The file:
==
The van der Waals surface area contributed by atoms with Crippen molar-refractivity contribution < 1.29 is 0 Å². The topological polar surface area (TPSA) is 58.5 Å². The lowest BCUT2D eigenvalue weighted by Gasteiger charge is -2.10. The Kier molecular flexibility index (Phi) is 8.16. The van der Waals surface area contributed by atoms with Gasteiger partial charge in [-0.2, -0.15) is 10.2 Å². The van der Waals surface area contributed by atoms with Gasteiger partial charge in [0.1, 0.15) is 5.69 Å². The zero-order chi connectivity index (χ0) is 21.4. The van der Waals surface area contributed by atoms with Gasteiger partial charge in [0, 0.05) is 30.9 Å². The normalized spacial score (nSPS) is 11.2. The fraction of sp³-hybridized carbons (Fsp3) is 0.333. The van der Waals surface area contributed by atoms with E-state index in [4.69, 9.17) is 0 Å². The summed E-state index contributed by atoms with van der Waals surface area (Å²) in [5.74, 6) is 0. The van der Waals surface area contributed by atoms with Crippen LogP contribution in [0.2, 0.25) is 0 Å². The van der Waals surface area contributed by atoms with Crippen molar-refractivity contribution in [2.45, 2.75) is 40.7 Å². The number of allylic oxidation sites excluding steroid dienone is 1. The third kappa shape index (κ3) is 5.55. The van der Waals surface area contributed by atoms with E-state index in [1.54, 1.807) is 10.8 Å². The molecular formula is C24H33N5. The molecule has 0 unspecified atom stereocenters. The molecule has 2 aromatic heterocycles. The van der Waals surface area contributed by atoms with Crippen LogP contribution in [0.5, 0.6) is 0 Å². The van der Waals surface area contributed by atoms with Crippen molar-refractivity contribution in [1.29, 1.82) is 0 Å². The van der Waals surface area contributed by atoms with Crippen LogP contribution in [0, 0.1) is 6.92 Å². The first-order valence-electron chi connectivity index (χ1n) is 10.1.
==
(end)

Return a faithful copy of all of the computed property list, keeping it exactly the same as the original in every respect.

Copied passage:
The van der Waals surface area contributed by atoms with Crippen molar-refractivity contribution < 1.29 is 0 Å². The topological polar surface area (TPSA) is 58.5 Å². The lowest BCUT2D eigenvalue weighted by Gasteiger charge is -2.10. The Kier molecular flexibility index (Phi) is 8.16. The van der Waals surface area contributed by atoms with Gasteiger partial charge in [-0.2, -0.15) is 10.2 Å². The van der Waals surface area contributed by atoms with Gasteiger partial charge in [0.1, 0.15) is 5.69 Å². The zero-order chi connectivity index (χ0) is 21.4. The van der Waals surface area contributed by atoms with Gasteiger partial charge in [0, 0.05) is 30.9 Å². The normalized spacial score (nSPS) is 11.2. The fraction of sp³-hybridized carbons (Fsp3) is 0.333. The van der Waals surface area contributed by atoms with E-state index in [4.69, 9.17) is 0 Å². The summed E-state index contributed by atoms with van der Waals surface area (Å²) in [5.74, 6) is 0. The van der Waals surface area contributed by atoms with Crippen LogP contribution in [0.2, 0.25) is 0 Å². The van der Waals surface area contributed by atoms with Crippen molar-refractivity contribution in [2.45, 2.75) is 40.7 Å². The number of allylic oxidation sites excluding steroid dienone is 1. The third kappa shape index (κ3) is 5.55. The van der Waals surface area contributed by atoms with E-state index in [1.54, 1.807) is 10.8 Å². The molecular formula is C24H33N5. The molecule has 0 unspecified atom stereocenters. The molecule has 2 aromatic heterocycles. The van der Waals surface area contributed by atoms with Crippen LogP contribution in [0.5, 0.6) is 0 Å². The van der Waals surface area contributed by atoms with Crippen molar-refractivity contribution in [1.29, 1.82) is 0 Å². The van der Waals surface area contributed by atoms with Crippen LogP contribution in [0, 0.1) is 6.92 Å². The first-order valence-electron chi connectivity index (χ1n) is 10.1.